The tiny straw that finally broke the camel’s back was dropped during the final collation of the result, when the PDP agent stood up at the collation center and started inciting ethnic sentiment against the Chairman of the Electoral Commission. He made an effort to disrupt the proceedings and made a nuisance of himself, as the last struggle of a drowning man.
Obama, Cameron, and many other imperialist masters must have been alarmed by this public show on national and international television, and must have put a call to the regime and directed it to immediately concede to Buhari and congratulate him so as to douse the tensions. As an imperialist puppet, Goodluck immediately did so, even before the election was finally collated and before the winner had been officially announced. The tensions in society, which were already close to boiling point as a result of the arrogant behavior of these criminals, all of a sudden calmed down after the phone conversation between these “gladiators.” Suddenly, the villain Jonathan became the “honorable statesman” of Mandela status overnight.
Bond yields down and stocks up
Nigerian stocks surged the most since March 2010, leading gains among world equity markets, after former military ruler Muhammadu Buhari won a vote marking the first peaceful shift in power since the end of colonial rule in 1960.
The Nigerian Stock Exchange All Share Index rose for a ninth day to extend its longest streak of gains since December 2012. The West African nation’s $500 million of Eurobonds due July 2023 advanced for the 11th day, pushing the yield down to the lowest since Dec. 8, as President Goodluck Jonathan conceded defeat, reducing the threat of post-election violence that marred previous votes.
“The political risk has certainly decreased,” Thabo Ncalo, a money manager at Stanlib Asset Management Ltd., which oversees about $45 billion and has been adding to its Nigerian holdings, said by phone from Johannesburg. “It bodes well for investing in Nigeria. It boosts the case for coming back into the country.” (see full article here )
The Naira also rose by 7% against dollar. But this rebounding is like a last-minute breath of a dying man; it is artificial without any significant force pushing it forward. It is based on so-called “confidence” and not on the real state of the Nigerian economy.
APC Government, the rising hope, and the gathering storm
The hopes of the masses are now high, and expectations are immense. Internally displaced persons in the Northeast strongly wish to go back home as quickly as possible. The millions of unemployed Nigerian youths are already at breaking point and urgently need jobs; workers want a minimum wage that will lift them from the poverty level they are currently in; Nigerian students and their poor parents desperately desire free and quality education, decent housing, and truly vibrant health systems, stable electricity with modern infrastructure.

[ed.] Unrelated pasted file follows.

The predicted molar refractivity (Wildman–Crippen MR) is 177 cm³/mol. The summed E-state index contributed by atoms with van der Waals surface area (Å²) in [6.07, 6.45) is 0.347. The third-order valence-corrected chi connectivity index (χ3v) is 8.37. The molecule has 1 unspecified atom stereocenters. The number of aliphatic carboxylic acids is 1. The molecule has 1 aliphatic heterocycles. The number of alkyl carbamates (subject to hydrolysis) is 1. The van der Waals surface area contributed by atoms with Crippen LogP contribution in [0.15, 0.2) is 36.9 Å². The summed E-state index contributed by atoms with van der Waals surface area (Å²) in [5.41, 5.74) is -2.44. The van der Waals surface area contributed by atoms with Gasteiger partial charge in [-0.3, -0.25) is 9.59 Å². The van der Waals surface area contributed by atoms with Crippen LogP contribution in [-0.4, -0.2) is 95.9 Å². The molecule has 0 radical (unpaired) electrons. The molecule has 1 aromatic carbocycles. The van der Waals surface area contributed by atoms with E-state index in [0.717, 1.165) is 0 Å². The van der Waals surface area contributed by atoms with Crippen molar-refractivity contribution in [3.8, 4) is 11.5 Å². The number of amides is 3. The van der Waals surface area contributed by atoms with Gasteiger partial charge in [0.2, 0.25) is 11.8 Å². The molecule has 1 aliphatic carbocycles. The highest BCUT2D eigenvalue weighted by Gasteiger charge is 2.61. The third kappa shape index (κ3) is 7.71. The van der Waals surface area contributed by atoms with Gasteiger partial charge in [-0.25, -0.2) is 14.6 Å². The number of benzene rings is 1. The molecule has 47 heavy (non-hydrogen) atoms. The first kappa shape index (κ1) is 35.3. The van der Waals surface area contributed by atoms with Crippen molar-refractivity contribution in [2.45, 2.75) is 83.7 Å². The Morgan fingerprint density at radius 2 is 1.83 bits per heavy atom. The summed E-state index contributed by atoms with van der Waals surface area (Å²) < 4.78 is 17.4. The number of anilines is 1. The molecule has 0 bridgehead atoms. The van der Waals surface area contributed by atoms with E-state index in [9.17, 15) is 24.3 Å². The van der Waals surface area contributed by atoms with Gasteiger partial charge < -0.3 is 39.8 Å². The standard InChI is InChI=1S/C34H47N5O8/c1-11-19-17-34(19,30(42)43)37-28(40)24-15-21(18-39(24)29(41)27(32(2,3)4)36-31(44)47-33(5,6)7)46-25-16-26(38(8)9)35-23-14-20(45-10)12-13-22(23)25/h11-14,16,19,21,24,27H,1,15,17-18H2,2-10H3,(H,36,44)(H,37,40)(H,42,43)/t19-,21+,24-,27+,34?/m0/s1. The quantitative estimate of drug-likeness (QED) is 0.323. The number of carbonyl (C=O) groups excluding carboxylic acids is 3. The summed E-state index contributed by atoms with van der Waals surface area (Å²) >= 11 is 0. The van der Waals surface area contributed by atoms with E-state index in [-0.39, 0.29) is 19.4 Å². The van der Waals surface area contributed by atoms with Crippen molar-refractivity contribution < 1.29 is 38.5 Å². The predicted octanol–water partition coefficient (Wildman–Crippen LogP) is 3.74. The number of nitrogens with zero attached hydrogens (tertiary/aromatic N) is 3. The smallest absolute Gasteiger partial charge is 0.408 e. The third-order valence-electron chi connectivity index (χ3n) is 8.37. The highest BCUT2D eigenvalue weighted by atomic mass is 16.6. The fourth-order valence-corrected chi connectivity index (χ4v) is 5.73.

The incoming APC government has to meet all these expectations, as it has already promised. It has to meet them in the midst of falling revenues and a battered economy that has thrived mainly on the back of huge corruption and the black economy for decades.
None of the legitimate demands of the working people can be met as quickly as needed, when the lion’s share of the national resources still remains in the hands of an extremely small elite minority. For as long as production and distribution of cement and other building materials remain in the hands of Dangote and his likes, housing for all is a mere pipedream. The value of the Naira will remain epileptic for as long as the banks and other financial institutions remain in the hands of currency speculators who are the bankers. Without a crash direct-public-works program, unemployment will remain very high. A privatized power sector will continue to mean lack of electricity, since the so-called private investors will always place profit well above production and fair distribution of this essential service. How much will be adjudged an affordable level of school fees for Nigerian students, when 70% of Nigerians live on less than $1 dollar a day that cannot afford daily 3 square meals, if not free with reasonable bursary to support the students? How can all these be financed when the lion’s share from oil proceeds still go to an extremely small number of rich both locally and internationally?
The coming APC regime has already said it will leave the lion’s share of national resources in the hands of the so-called private investors. It has publicly informed us that it will proceed with more privatizations and sellout of our collective properties; that is, the APC will continue with all the capitalist policies that led to the downfall of PDP after 16 years. It means everything has changed while nothing fundamental has actually changed between the outgoing regime and the incoming one.
One thing that is clear is, if it took the PDP 16 long years to be exposed and to implode, the APC will not have the luxury of these long years. It has to rule with the economy in a much more difficult situation and carry out its policies among a huge population that has already awoken and has tested its power. The implosion of the PDP has successfully replaced itself with a rickety APC so that the status quo can remain. It is now for the working class and the politically rising youth to build a genuine political alternative that will radically transform and change the status quo in a revolutionary manner, from the blood-sucking capitalist system to a more human-focused socialist system.